Still, the moment Mr. Wallace’s dulcet tones soaked through the speakers with that distinguished sense of comic timing and tone that’s typically drier than the Sahara’s ‘dry bit’, I was relieved and relaxed, and ready to play. And I’ll come back to that in just a moment.

Volume itself is instantly playable; not only does it seem to carry the look of its Metal Gear Special Missions forefather over, so too comes that fluidity to the controls. It’s light and lithe, and fun to move around in. There’re a plethora of gadgets at your disposal, from noise-making devices to tripwires, though I neither get the time, nor do I build the in-game prowess to properly explore them.

Stealth games are sticklers for punishment if you, y’know, don’t stealth right, and this is where Volume seemed to step away from the routine jig. Getting caught didn’t mean the level was unsalvageable. In some circumstances, it seemed to adjust the paradigm in just the way you’d want it to, lending a certain degree of strategy to the ‘doing it wrong’ approach. This posture in regards to completion, together with its small, contained levels leant a pick-up-and-play element to the proceedings; something that will probably make it perfect for its portable Vita release too. It almost diffuses the frustration that often comes hand-in-hand with the genre, simply by blurring the lines of its boundaries a little. It’s a refreshing, if subtle catalyst to the typical formula, and I enjoyed my short time with it immensely.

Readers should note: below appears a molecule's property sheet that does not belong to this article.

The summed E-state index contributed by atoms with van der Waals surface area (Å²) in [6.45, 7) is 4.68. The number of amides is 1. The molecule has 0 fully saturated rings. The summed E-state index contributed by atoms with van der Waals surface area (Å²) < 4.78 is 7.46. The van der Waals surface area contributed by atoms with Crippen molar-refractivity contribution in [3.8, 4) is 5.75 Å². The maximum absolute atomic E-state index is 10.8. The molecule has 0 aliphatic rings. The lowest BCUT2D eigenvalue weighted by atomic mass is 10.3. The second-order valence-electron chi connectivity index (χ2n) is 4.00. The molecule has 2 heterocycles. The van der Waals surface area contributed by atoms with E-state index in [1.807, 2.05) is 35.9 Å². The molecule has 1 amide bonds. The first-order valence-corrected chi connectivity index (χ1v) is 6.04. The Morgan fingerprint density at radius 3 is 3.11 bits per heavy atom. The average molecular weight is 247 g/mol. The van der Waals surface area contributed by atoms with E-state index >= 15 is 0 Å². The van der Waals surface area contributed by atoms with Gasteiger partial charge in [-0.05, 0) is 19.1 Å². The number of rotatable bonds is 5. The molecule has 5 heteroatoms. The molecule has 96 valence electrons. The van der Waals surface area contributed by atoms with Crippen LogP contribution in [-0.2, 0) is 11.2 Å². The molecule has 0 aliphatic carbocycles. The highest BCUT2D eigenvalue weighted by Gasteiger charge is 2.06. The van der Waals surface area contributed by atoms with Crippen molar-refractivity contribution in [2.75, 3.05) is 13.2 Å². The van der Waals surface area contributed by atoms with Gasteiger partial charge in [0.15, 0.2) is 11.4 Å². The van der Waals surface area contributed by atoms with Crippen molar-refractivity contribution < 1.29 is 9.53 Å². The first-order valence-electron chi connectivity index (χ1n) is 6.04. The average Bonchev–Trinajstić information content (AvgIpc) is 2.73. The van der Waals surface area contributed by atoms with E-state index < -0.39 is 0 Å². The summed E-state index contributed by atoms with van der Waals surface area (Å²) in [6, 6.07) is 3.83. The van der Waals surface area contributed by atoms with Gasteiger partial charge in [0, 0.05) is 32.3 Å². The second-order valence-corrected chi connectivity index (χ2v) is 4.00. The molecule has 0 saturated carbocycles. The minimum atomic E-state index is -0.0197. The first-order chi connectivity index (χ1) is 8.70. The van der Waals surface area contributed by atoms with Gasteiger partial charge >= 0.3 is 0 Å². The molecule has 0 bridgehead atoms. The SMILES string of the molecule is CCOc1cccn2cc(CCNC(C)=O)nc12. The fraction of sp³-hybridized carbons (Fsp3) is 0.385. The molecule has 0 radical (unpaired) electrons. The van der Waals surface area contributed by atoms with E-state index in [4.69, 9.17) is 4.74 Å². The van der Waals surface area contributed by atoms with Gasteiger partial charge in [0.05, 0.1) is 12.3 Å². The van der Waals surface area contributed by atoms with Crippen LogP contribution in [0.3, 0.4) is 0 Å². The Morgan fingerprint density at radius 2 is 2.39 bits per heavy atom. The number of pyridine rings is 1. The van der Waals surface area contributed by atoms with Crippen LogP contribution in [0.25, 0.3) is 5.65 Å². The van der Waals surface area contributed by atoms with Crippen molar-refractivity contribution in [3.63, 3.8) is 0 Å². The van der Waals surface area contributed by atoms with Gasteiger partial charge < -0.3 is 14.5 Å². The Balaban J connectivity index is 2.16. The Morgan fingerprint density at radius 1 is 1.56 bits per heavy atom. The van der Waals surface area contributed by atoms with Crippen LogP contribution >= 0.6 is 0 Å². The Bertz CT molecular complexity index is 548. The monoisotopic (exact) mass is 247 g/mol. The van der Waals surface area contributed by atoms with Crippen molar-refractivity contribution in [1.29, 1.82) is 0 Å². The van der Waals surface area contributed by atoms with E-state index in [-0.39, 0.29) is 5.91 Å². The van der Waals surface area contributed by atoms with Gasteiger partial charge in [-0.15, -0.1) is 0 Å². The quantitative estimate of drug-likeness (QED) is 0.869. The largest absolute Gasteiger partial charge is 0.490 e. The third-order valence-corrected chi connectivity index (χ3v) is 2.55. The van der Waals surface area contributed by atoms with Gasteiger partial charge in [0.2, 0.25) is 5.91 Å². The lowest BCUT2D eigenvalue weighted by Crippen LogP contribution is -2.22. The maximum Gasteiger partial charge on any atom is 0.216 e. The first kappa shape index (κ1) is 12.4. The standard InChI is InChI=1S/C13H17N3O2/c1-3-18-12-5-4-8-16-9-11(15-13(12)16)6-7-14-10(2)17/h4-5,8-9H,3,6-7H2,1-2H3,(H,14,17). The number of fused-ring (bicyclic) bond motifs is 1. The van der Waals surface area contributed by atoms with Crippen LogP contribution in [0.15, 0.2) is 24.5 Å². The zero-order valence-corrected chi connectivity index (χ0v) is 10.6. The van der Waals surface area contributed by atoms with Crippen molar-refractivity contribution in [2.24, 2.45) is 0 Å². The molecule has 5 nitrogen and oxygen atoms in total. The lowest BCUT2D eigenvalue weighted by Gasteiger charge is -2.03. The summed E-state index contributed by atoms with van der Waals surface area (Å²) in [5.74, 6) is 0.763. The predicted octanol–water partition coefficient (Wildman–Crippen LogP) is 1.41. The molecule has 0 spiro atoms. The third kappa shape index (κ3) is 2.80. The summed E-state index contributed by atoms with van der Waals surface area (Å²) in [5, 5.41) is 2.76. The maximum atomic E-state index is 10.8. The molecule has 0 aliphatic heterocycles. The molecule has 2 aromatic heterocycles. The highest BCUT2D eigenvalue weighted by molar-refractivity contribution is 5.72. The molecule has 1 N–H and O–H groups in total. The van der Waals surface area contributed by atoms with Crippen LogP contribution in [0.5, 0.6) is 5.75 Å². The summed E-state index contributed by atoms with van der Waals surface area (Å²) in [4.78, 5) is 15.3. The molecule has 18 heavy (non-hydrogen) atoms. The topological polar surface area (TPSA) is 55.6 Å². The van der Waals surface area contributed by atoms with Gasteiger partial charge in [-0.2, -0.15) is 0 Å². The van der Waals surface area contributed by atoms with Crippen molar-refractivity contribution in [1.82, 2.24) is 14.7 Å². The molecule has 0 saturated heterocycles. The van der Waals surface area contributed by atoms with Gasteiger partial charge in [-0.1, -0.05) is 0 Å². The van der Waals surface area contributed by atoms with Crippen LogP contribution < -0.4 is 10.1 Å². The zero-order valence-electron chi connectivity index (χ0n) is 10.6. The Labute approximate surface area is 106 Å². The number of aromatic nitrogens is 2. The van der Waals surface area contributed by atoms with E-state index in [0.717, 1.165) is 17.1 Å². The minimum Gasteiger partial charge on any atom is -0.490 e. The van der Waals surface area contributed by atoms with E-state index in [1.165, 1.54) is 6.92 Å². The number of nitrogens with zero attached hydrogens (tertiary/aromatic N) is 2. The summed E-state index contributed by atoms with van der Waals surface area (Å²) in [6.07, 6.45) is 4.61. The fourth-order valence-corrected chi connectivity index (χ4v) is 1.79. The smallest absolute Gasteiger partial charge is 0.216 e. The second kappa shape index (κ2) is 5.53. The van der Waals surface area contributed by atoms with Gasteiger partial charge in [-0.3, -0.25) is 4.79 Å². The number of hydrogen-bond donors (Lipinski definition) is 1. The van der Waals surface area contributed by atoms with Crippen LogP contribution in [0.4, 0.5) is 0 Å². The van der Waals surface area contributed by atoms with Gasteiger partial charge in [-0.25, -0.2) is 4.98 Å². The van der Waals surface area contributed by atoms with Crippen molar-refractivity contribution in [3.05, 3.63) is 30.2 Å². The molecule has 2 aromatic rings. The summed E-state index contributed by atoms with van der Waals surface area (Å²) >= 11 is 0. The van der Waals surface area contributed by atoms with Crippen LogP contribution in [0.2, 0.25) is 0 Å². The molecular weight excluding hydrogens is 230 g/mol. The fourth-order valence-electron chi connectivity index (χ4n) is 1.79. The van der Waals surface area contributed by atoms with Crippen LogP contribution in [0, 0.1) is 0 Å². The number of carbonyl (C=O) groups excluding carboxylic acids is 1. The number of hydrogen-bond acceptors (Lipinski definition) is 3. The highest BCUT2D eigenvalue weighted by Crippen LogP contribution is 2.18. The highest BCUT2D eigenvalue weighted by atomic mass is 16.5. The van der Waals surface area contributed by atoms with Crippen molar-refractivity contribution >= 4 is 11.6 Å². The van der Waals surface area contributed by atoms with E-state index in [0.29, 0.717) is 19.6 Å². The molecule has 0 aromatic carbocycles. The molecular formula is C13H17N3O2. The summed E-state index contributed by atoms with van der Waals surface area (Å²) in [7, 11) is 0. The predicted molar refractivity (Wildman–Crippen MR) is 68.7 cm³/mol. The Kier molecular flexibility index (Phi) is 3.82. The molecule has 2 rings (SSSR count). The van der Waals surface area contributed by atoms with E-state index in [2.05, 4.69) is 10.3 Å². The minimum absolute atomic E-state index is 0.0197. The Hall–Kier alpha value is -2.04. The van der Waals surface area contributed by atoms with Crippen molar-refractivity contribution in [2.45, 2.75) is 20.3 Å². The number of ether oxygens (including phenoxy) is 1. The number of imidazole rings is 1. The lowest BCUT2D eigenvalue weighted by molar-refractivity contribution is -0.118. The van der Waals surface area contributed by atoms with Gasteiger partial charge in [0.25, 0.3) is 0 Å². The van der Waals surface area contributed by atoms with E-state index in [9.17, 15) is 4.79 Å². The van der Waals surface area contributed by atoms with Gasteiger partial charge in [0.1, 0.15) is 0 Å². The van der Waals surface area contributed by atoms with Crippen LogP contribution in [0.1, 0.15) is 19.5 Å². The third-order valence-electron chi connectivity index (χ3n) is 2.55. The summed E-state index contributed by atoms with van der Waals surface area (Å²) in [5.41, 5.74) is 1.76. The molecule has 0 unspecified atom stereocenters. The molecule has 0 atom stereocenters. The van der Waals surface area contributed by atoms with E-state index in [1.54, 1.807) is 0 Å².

Back to my earlier point then; a familiar voice to introduce me to the game and to the story seemingly helped me hit the ground running with Volume. And while it doesn’t hurt that Wallace’s delivery is a waltz of brilliance as per, it made me wonder just how far a voice actor’s narration can really go in winning over the player.

It’s something that is so often over-looked, with big sound files something smaller developers try to clamp down on, thus making their games decidedly lighter; are they missing out on the one element that might nail the game into a player’s memory? A well written narrative is certainly one thing, but delivered by a voice that does it justice? That could put it in a different league. My time with Volume got me wondering whether Bastion would have been quite the success it was without its iconic and dynamic narrator; if Little Big Planet would be duller without Stephen Fry’s musical allocution at the helm. It also coerced my tiny brain into considering if there’re other games I’d have had more time for if a recogniseable, or well-performed piece of narration had been present to guide me through from the beginning.

Stick a comment below and let me know if you’ve played Thomas Was Alone, if you’re all pumped up for Volume, or if there’re any voice actors, narrating games or simply playing a role within, that would sell a title for you; or indeed, HAS sold you on a game in the past.

Author Description

Rob Vicars

Rob is a writer, wearing many hats that do not belong to him. When not scribbling ardently for his games blog Respawn in... 5, he pretends to be a musician, a videographer, a game developer and an alright guy.